Arduino Sorting Hat

2017/11/03

Arduino Powered Talking Hogwarts Sorting Hat

My DIY Project Review

About this project

Sorting Hat

Quite a few years ago for one of my kids birthday's we threw a Harry Potter themed party. We had planned many games with teams of kids working to get house points for prizes. This required that we sort the kids into houses in a non-random way so that we had even teams. We solved this issue back then with a store bought sorting hat and a baby monitor duct taped into it. One of us parents held the hat over a child's head (keeping the weight of the monitor off of them) while the other spoke into the speaker from another room.

Skip forward many years and my kid, now a teenager wants to recreate that fun with friends. However, teenagers will not be tricked as easily. So, the baby monitor is out. I looked at purchasing something to do the job, but those on the market have just random audio clips with no way to control house assignment. So, I looked to some of the hardware development technology I have been playing with to provide the solution. Specifically a small lightweight Arduino that could be embedded in a sorting had and provide controls to play specific audio announcing Hogwarts house assignment.

Thus this project was born.

Materials

Materials

This is a list of the materials I used.

  • A Hogwarts Style Hat ~$10
  • An Arduino Uno ~$5
  • An Arduino MP3 Shield ~$30
  • A pair of speakers ~$5
  • An SD storage card ~$5
  • Various small items ~$5 (PCB, buttons, wire, etc.)

Total project cost ~$60

Note: I have listed approximate prices to calculate project cost even though I had much of this on hand for my project.

Prototype

Prototype

I started by putting together my hardware and building a prototype of the circuits that I wanted to create to control the sound playing.

I used a breadboard and jumper wires to connect everything together to test.

Trial and error testing of the circuits provided a solid design that was ready for a program to control it.

Audio to SD Card

Audio

The next step was to collect all the audio files I would be using and rename them to easily identifiable names to call in the program.

This involved many google searches to find just the right sound clips and in some cases audio editing to clip the files the way I wanted them.

I then copied all of these audio files to the root of the SD card and placed it into the MP3 player shield.

Programming

Programming

The next step was to create an Arduino program that would control the hat’s talking (playing sound)

The base program I used as a template was an example that came with my mp3 shield (credit given in the code).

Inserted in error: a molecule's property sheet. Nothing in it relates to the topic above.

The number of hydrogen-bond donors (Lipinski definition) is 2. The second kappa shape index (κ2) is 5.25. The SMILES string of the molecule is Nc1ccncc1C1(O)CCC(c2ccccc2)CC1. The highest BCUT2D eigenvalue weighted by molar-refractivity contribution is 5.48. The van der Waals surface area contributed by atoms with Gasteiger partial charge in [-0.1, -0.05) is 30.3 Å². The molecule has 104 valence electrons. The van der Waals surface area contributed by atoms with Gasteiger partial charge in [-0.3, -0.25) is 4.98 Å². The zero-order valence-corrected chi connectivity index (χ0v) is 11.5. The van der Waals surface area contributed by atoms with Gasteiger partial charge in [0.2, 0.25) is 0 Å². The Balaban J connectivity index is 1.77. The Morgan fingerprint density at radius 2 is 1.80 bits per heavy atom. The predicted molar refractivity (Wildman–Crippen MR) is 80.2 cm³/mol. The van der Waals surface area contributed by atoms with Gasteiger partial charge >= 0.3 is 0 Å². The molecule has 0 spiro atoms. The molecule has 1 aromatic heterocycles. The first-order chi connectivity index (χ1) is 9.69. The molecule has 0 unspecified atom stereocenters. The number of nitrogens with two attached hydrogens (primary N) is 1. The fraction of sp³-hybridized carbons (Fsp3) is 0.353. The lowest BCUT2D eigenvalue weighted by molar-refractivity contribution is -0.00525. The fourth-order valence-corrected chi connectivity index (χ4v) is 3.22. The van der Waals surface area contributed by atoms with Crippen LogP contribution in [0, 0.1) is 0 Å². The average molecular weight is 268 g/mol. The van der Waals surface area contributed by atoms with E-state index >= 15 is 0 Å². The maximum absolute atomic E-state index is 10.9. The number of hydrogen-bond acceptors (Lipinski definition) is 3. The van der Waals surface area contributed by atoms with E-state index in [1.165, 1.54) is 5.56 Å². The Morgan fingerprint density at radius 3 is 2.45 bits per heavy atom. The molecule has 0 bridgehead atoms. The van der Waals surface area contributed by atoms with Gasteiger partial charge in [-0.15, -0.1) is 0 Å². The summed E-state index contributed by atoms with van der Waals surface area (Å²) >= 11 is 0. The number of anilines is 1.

I wanted to be able to choose which Hogwarts house the hat would place each person in.
This project was designed for a birthday party where the hat would be used to choose the teams for party games. So, I programmed it to use the buttons connected to analog pins 0 thru 3 to control house selection.

In addition to the choice of house controlled by buttons, I wanted to randomize what the hat said slightly even for the same button push. So, I broke up the sound files in a way that they could be selected randomly and played together.

The complete code for my project is available here: https://github.com/gowenrw/arduinosortinghat

Electronics

Electronics

Now that the electronics have been prototyped and programmed and known to work, the next step was to move them from the breadboard to its permanent configuration.

The button board would need to be connected via a long cable since the core of the electronics would be inside the hat while the buttons need to be accessible outside it. I used Cat5 for this cable.

Wearable

Wearable

With the electronics ready to go all that was left was to put them into the hat to make it a wearable electronic.

The speakers were sewn into the front of the hat and wired to the Arduino shield.

The Arduino and shield and battery were enclosed into a custom made fabric pouch that was safety pinned into the top of the hat allowing for ease of maintenance.

The Cat5 wire was run thru the hat where it was enclosed is a custom made fabric sleeve on the outside rear of the hat.

The button panel is covered in fabric and is easily accessible in the rear of the hat.

Conclusion

This was a fun and easy weekend project that turned out impressively well.

As stated above, you can download my code for this project here: https://github.com/gowenrw/arduinosortinghat


Copyright © 2018. Richard Gowen